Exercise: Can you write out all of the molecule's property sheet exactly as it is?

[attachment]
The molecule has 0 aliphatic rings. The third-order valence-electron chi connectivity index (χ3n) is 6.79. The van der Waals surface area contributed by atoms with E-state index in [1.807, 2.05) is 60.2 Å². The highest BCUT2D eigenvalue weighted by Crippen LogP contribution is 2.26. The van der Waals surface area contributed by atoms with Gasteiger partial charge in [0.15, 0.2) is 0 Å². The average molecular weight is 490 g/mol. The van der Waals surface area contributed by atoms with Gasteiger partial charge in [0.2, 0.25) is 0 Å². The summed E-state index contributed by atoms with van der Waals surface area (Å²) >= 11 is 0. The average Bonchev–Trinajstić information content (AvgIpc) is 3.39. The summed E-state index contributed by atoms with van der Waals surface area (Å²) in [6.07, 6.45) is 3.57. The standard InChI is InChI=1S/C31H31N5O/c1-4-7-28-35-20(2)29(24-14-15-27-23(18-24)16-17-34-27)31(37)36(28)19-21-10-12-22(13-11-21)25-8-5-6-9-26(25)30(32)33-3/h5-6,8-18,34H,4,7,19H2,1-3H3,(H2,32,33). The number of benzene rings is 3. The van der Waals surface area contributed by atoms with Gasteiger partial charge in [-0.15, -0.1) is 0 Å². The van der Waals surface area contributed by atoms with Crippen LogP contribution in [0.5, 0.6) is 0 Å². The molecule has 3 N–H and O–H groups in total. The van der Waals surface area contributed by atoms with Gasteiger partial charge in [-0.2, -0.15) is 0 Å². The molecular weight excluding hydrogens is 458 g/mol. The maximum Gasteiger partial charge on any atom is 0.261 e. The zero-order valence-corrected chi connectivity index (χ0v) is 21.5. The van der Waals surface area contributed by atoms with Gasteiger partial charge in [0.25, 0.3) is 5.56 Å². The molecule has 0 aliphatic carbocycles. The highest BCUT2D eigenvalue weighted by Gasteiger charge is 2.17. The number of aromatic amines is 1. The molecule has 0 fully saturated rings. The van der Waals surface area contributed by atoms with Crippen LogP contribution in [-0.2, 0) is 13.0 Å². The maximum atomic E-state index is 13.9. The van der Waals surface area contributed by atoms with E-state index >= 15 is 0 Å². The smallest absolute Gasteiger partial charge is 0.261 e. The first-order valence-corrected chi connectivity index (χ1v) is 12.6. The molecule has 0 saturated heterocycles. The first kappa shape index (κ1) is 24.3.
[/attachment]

The molecule has 0 aliphatic rings. The third-order valence-electron chi connectivity index (χ3n) is 6.79. The van der Waals surface area contributed by atoms with E-state index in [1.807, 2.05) is 60.2 Å². The highest BCUT2D eigenvalue weighted by Crippen LogP contribution is 2.26. The van der Waals surface area contributed by atoms with Gasteiger partial charge in [0.15, 0.2) is 0 Å². The average molecular weight is 490 g/mol. The van der Waals surface area contributed by atoms with Gasteiger partial charge in [0.2, 0.25) is 0 Å². The summed E-state index contributed by atoms with van der Waals surface area (Å²) >= 11 is 0. The average Bonchev–Trinajstić information content (AvgIpc) is 3.39. The summed E-state index contributed by atoms with van der Waals surface area (Å²) in [6.07, 6.45) is 3.57. The standard InChI is InChI=1S/C31H31N5O/c1-4-7-28-35-20(2)29(24-14-15-27-23(18-24)16-17-34-27)31(37)36(28)19-21-10-12-22(13-11-21)25-8-5-6-9-26(25)30(32)33-3/h5-6,8-18,34H,4,7,19H2,1-3H3,(H2,32,33). The number of benzene rings is 3. The van der Waals surface area contributed by atoms with Gasteiger partial charge in [-0.15, -0.1) is 0 Å². The van der Waals surface area contributed by atoms with Crippen LogP contribution in [0.5, 0.6) is 0 Å². The molecule has 3 N–H and O–H groups in total. The van der Waals surface area contributed by atoms with Gasteiger partial charge in [-0.2, -0.15) is 0 Å². The molecular weight excluding hydrogens is 458 g/mol. The maximum Gasteiger partial charge on any atom is 0.261 e. The zero-order valence-corrected chi connectivity index (χ0v) is 21.5. The van der Waals surface area contributed by atoms with Gasteiger partial charge in [0.25, 0.3) is 5.56 Å². The molecule has 0 aliphatic carbocycles. The highest BCUT2D eigenvalue weighted by Gasteiger charge is 2.17. The number of aromatic amines is 1. The molecule has 0 fully saturated rings. The van der Waals surface area contributed by atoms with Crippen LogP contribution in [-0.2, 0) is 13.0 Å². The maximum atomic E-state index is 13.9. The van der Waals surface area contributed by atoms with E-state index >= 15 is 0 Å². The smallest absolute Gasteiger partial charge is 0.261 e. The first-order valence-corrected chi connectivity index (χ1v) is 12.6. The molecule has 0 saturated heterocycles. The first kappa shape index (κ1) is 24.3.